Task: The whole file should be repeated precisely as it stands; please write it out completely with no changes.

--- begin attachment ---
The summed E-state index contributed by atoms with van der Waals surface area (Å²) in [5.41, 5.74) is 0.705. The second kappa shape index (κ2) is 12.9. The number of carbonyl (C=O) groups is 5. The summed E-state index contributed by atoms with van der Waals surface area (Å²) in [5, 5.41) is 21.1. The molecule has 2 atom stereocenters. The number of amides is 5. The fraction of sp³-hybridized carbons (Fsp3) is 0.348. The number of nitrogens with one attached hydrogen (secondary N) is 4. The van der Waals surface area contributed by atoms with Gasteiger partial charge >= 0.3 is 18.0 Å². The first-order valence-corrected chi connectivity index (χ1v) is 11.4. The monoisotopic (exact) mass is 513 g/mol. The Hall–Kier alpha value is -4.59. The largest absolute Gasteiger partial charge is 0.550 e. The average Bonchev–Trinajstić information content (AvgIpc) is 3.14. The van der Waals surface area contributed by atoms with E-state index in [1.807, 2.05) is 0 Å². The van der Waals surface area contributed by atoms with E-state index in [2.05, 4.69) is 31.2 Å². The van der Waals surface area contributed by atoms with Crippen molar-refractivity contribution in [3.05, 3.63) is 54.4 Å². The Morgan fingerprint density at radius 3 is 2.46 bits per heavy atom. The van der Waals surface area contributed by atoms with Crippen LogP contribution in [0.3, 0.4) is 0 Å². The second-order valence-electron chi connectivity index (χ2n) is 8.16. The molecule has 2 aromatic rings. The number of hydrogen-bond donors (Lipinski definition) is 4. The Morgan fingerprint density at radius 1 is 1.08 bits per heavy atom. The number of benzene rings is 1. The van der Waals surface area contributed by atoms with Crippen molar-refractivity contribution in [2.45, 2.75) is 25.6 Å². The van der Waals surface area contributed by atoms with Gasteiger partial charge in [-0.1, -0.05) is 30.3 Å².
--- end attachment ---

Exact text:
The summed E-state index contributed by atoms with van der Waals surface area (Å²) in [5.41, 5.74) is 0.705. The second kappa shape index (κ2) is 12.9. The number of carbonyl (C=O) groups is 5. The summed E-state index contributed by atoms with van der Waals surface area (Å²) in [5, 5.41) is 21.1. The molecule has 2 atom stereocenters. The number of amides is 5. The fraction of sp³-hybridized carbons (Fsp3) is 0.348. The number of nitrogens with one attached hydrogen (secondary N) is 4. The van der Waals surface area contributed by atoms with Gasteiger partial charge >= 0.3 is 18.0 Å². The first-order valence-corrected chi connectivity index (χ1v) is 11.4. The monoisotopic (exact) mass is 513 g/mol. The Hall–Kier alpha value is -4.59. The largest absolute Gasteiger partial charge is 0.550 e. The average Bonchev–Trinajstić information content (AvgIpc) is 3.14. The van der Waals surface area contributed by atoms with E-state index in [1.807, 2.05) is 0 Å². The van der Waals surface area contributed by atoms with E-state index in [2.05, 4.69) is 31.2 Å². The van der Waals surface area contributed by atoms with Crippen molar-refractivity contribution in [3.05, 3.63) is 54.4 Å². The Morgan fingerprint density at radius 3 is 2.46 bits per heavy atom. The van der Waals surface area contributed by atoms with Crippen LogP contribution in [0.3, 0.4) is 0 Å². The second-order valence-electron chi connectivity index (χ2n) is 8.16. The molecule has 2 aromatic rings. The number of hydrogen-bond donors (Lipinski definition) is 4. The Morgan fingerprint density at radius 1 is 1.08 bits per heavy atom. The number of benzene rings is 1. The van der Waals surface area contributed by atoms with Crippen molar-refractivity contribution in [2.45, 2.75) is 25.6 Å². The van der Waals surface area contributed by atoms with Gasteiger partial charge in [-0.1, -0.05) is 30.3 Å².